Wednesday, 27 November 2013

Lower respiratory tract infection – Bronchitis Preventions – The Antioxidants

Lower respiratory tract infection
The lower respiratory tract infection are the infection consisting of the trachea (wind pipe), bronchial tubes, the bronchioles, and the lungs, including the bronchitis and pneumonia. According to  The World Health Report 2004 – Changing History(1), in 2002 lower respiratory track infection were still the leading cause of deaths among all infectious diseases, and accounted for 3.9 million deaths worldwide and 6.9% of all deaths that year.
Bronchitis is defined as a condition of an inflammation of the mucous membranes of the bronchi, the larger and medium-sized airways that carry airflow from the trachea into the lung parenchyma(7). Most cases of Bronchitis are as a result of recurrent injure to the airways caused by inhaled irritants and cigarette smoking(6).
E. Preventions
E.3. Antioxidants to prevent bronchitis
1. Antioxidant vitamins C, E and coenzyme Q10 
In the study to to evaluate the effects of antioxidant vitamins (vitamin C and E), Coenzyme Q10 (CoQ10) and dexamethasone (Dxm) in experimental rat models with pulmonary contusion (PC), showed that Administration of CoQ10 resulted in a significant increase in PaO2 values compared with the group I (p = 0.004). Levels of plasma MDA in group II were significantly higher than those in the group I (p = 0.01). Early administration of vitamin C, CoQ10, and Dxm significantly decreased the levels of MDA (p = 0.01). Lung contusion due to blunt trauma significantly decreased SOD activities in rat lung tissue compared with group I (p = 0.01). SOD levels were significantly elevated in animals treated with CoQ10, Vitamin E, or Dxm compared with group II (p = 0.01)(46).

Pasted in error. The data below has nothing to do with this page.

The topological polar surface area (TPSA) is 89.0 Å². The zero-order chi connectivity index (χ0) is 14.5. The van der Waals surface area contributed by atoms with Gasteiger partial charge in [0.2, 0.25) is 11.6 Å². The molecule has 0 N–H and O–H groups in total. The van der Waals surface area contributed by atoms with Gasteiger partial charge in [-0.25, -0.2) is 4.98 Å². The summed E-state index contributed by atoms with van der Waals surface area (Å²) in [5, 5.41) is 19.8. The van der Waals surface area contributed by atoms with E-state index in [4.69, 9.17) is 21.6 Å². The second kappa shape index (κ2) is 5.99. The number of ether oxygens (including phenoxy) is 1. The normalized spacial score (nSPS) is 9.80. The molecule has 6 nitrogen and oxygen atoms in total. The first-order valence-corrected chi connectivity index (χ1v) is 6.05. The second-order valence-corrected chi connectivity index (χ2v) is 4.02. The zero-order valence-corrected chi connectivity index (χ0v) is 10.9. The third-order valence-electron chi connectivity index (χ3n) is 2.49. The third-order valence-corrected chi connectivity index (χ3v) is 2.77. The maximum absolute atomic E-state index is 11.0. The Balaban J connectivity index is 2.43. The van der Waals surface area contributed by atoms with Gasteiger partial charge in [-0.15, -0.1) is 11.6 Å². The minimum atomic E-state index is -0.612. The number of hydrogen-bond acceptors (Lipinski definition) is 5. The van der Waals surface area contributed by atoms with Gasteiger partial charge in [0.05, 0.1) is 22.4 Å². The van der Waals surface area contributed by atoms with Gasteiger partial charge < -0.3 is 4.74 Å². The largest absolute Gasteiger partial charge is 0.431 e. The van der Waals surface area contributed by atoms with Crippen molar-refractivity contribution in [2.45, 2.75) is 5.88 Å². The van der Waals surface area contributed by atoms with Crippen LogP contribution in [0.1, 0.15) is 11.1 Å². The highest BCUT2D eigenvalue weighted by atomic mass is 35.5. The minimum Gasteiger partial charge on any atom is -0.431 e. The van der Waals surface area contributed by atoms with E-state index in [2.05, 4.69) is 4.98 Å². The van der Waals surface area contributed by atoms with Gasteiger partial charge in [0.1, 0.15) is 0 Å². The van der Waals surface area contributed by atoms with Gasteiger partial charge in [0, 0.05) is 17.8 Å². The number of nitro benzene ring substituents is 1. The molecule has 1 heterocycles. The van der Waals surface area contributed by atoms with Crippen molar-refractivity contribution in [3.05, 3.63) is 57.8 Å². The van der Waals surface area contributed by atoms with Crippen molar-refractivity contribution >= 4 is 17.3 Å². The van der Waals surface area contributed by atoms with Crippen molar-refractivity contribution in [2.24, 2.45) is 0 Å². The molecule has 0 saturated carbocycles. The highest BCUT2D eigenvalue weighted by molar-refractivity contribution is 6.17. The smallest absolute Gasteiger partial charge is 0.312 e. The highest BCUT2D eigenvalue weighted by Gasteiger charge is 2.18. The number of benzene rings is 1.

2. Vitamin D
In the cohort  to investigate the association of maternal vitamin D and maternal asthma and infant respiratory infection severity of 70% white, 19% African American, and 21% had asthma, found that
overall, the median maternal vitamin D level was 20 ng/mL (interquartile range, 14-28). Among white women, a 14 ng/mL increase in vitamin D was associated with a decreased odds of asthma (adjusted odds ratio, 0.54; 95% confidence interval, 0.33-0.86). Maternal vitamin D was not associated with infant bronchiolitis score(47).
3. Curcumin
Curcumin derived from the rhizome of turmeric has been used for decades and it exhibits anti-inflammatory, anti-carcinogenic, immunomodulatory properties by downregulation of various inflammatory mediators,. according to the study by Panjab University(48)
4. Etc.
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